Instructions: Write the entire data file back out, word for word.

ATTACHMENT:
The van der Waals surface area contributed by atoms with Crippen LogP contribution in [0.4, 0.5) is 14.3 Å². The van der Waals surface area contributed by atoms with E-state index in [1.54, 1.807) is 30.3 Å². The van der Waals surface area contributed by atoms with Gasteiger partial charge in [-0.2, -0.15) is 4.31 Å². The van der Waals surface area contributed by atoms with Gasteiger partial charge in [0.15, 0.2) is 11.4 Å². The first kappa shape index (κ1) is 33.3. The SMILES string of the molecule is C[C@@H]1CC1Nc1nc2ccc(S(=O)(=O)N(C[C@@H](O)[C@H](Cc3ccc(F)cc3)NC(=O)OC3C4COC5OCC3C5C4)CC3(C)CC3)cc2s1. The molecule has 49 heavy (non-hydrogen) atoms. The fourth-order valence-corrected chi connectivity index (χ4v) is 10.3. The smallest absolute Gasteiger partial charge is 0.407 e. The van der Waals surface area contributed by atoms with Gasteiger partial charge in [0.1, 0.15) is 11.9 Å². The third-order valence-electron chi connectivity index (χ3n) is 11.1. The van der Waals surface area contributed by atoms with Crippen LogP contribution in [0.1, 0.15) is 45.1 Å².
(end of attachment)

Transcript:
The van der Waals surface area contributed by atoms with Crippen LogP contribution in [0.4, 0.5) is 14.3 Å². The van der Waals surface area contributed by atoms with E-state index in [1.54, 1.807) is 30.3 Å². The van der Waals surface area contributed by atoms with Gasteiger partial charge in [-0.2, -0.15) is 4.31 Å². The van der Waals surface area contributed by atoms with Gasteiger partial charge in [0.15, 0.2) is 11.4 Å². The first kappa shape index (κ1) is 33.3. The SMILES string of the molecule is C[C@@H]1CC1Nc1nc2ccc(S(=O)(=O)N(C[C@@H](O)[C@H](Cc3ccc(F)cc3)NC(=O)OC3C4COC5OCC3C5C4)CC3(C)CC3)cc2s1. The molecule has 49 heavy (non-hydrogen) atoms. The fourth-order valence-corrected chi connectivity index (χ4v) is 10.3. The smallest absolute Gasteiger partial charge is 0.407 e. The van der Waals surface area contributed by atoms with Gasteiger partial charge in [0.1, 0.15) is 11.9 Å². The third-order valence-electron chi connectivity index (χ3n) is 11.1. The van der Waals surface area contributed by atoms with Crippen LogP contribution in [0.1, 0.15) is 45.1 Å².